To like effect is 23 C.J.S. Criminal Law § 828, pages 226-227: "* * * mental incapacity which does not render a person incompetent as a witness generally will not require the exclusion of his confession.

"* * * generally a confession will not be excluded on the sole ground that accused is mentally weak, * * *."

But these statements do not answer defendant's contention in both the trial court and here that evidence he was mentally retarded was properly to be considered on the weight to be given the confession and verbal admissions.

Our decisions amply support the state's contention that in the absence of a request it is ordinarily not necessary to instruct on the purpose for which certain evidence is to be considered or the effect to be given it. State v. Baker, 246 Iowa 215, 228-232, 66 N.W.2d 303, 310-312, and many citations; State v. Perry, 246 Iowa 861, 865-866, 69 N.W.2d 412, 414-415, and citations; State v. Jensen, 245 Iowa 1363, 1370-1371, 66 N.W.2d 480, 484; State v. Anderson, 240 Iowa 1090, 1095-1099, 38 N.W.2d 662, 665-667, and citations. See also 23A C.J.S. Criminal Law § 1325(5).

Since defendant requested no instruction to the effect evidence of defendant's mental condition could be considered on the question of weight to be given his confession and verbal admissions, the court was not required to instruct on the purpose for which such evidence should be considered. At the conclusion of the evidence defendant's counsel advised the court he had no requested instructions. We are satisfied the court was not required, there being no request, to give instruction 16. But the instruction was given and expressly limited the jury's consideration of the evidence of defendant's mentally retarded condition to the question of intent. The instruction precluded consideration of the evidence for any other purpose, including the weight to be accorded the confession and admissions.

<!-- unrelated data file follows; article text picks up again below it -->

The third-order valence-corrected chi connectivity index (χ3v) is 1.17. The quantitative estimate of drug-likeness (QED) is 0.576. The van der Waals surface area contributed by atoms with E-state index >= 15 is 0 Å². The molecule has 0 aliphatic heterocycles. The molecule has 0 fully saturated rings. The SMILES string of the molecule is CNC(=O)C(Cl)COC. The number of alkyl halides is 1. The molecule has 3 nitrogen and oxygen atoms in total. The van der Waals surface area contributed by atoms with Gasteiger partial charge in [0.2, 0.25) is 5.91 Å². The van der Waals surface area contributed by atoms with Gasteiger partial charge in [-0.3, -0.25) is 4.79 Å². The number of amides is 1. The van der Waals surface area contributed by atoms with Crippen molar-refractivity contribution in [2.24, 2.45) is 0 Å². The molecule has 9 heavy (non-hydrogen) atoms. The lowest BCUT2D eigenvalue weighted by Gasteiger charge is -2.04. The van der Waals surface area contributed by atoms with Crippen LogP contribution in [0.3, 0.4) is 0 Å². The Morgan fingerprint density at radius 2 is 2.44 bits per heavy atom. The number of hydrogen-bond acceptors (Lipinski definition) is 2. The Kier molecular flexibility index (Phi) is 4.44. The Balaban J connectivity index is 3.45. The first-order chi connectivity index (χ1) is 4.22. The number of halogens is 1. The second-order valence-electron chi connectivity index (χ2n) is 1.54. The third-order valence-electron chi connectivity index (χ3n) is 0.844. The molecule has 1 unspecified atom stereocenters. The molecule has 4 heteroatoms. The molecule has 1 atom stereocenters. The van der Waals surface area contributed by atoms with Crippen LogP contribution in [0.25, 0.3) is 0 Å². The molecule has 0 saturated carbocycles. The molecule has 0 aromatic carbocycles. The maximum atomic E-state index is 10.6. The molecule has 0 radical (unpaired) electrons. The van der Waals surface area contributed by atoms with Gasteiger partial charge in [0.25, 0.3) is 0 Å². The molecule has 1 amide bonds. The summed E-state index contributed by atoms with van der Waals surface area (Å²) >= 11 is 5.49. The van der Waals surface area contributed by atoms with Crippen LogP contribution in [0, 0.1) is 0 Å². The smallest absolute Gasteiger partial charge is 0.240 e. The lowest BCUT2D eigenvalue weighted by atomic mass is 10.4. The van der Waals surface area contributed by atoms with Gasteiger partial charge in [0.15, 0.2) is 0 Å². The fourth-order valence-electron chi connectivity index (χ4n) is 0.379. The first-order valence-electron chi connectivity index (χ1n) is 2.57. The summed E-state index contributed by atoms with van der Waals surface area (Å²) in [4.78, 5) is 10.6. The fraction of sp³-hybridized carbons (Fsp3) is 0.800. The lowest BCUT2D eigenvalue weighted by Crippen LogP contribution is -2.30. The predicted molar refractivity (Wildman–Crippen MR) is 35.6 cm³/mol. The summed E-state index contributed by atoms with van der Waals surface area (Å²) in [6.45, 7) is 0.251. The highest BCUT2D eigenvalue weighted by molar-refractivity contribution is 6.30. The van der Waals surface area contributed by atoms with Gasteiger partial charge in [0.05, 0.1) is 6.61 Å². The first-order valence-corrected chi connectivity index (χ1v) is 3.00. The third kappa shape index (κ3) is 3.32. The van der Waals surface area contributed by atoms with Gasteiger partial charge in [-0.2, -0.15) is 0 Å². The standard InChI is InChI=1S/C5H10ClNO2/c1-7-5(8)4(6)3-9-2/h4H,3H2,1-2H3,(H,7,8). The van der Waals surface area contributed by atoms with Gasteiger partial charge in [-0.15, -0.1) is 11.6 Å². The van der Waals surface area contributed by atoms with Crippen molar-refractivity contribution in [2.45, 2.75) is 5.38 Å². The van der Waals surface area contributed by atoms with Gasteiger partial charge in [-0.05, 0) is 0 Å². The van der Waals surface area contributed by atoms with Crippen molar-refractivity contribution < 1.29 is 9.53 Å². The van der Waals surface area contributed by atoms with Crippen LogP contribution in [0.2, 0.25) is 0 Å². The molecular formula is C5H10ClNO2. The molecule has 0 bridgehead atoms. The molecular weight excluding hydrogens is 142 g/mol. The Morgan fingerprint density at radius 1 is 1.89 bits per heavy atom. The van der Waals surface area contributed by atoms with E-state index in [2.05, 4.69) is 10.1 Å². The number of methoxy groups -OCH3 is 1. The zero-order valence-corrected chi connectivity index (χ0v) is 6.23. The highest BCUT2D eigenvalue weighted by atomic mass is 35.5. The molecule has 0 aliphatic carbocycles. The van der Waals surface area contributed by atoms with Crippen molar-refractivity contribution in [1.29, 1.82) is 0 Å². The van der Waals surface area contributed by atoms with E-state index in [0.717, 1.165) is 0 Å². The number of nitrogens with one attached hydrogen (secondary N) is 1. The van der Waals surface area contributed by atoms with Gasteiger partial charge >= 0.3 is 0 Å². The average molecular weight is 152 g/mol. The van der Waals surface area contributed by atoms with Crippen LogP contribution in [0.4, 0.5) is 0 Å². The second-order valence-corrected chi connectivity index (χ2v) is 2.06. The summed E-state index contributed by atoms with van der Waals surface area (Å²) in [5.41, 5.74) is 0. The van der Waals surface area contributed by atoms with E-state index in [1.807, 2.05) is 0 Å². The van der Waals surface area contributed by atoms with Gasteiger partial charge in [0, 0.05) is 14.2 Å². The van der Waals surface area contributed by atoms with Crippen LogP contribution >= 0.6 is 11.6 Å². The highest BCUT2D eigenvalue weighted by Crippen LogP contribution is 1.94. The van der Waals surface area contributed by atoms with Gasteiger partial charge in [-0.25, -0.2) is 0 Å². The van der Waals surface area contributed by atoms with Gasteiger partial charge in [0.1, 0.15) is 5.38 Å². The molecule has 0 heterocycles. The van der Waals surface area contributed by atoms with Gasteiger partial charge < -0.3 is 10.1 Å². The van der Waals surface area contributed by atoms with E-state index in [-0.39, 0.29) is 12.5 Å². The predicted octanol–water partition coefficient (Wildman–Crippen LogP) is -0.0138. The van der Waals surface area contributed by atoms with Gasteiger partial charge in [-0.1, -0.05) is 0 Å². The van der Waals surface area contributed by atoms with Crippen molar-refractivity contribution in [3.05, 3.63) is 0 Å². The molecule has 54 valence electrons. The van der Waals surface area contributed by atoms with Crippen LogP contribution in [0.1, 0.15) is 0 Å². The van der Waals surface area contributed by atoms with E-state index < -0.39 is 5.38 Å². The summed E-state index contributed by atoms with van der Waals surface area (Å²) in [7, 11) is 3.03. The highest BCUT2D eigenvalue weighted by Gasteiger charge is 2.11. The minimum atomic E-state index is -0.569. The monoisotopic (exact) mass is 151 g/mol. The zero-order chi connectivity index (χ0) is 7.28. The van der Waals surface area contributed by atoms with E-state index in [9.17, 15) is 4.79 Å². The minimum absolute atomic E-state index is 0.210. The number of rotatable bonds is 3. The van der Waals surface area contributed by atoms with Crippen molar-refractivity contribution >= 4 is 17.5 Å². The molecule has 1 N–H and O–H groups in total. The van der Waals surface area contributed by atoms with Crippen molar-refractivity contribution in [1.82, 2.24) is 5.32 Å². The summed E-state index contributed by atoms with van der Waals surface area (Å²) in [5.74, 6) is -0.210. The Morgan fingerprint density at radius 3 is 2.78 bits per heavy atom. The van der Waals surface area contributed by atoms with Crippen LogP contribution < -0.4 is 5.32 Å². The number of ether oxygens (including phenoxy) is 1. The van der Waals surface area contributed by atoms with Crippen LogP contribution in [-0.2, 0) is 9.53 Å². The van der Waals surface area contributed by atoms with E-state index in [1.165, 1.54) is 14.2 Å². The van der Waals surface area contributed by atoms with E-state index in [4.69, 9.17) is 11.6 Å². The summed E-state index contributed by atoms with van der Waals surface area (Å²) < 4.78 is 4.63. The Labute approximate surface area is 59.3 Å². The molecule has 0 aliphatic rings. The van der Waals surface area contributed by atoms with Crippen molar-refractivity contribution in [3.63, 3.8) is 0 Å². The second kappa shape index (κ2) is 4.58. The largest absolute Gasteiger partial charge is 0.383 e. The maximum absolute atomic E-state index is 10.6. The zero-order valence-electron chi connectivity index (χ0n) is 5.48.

Defendant raised the objection now urged to instruction 16 in his motion for new trial as the statute applicable to criminal cases permits. Code section 787.3, subds. 5, 7, I.C.A.; State v. Linzmeyer, 248 Iowa 31, 34, 79 N.W.2d 206, 207, and citations; State v. Anderson, supra, 240 Iowa 1090, 1092-1093, 38 N.W.2d 662, 663-664. Of course in civil cases objections to instructions must be made before they are read to the jury. Rule 196, Rules of Civil Procedure, 58 I.C.A.

We are clear that evidence of a defendant's mental weakness, even though short of insanity and not affecting admissibility of a confession, is proper for the jury to consider in determining the weight and effect to be given the confession or other incriminating statements. Vinzant v. State, 28 Ala.App. 220, 180 So. 736; People v. Boyington, 3 Cal. App. 2d 655, 39 P.2d 867; Ingles v. People, 92 Colo. 518, 22 P.2d 1109, 1113; State v. Stewart, 238 La. 1036, 117 So. 2d 583, 587; People v. Joyce, 233 N.Y. 61, 134 N.E. 836, 839-840; 23 C.J.S. Criminal Law § 828, page 228; 20 Am.Jur., Evidence, section 523. See also Shellenberger v. State, 97 Neb. 498, 150 N.W. 643, L.R.A. 1915C, 1163; State v. Lewis, 50 Nev. 212, 255 P. 1002, 1009; Taylor v. State, 27 Okl. Cr. 165, 225 P. 988, 992.

"* * * evidence of such mental calibre or condition is competent and material * * in determining the weight, credibility, and effect to be given the confession." 23 C.J.S. Criminal Law § 828, page 228.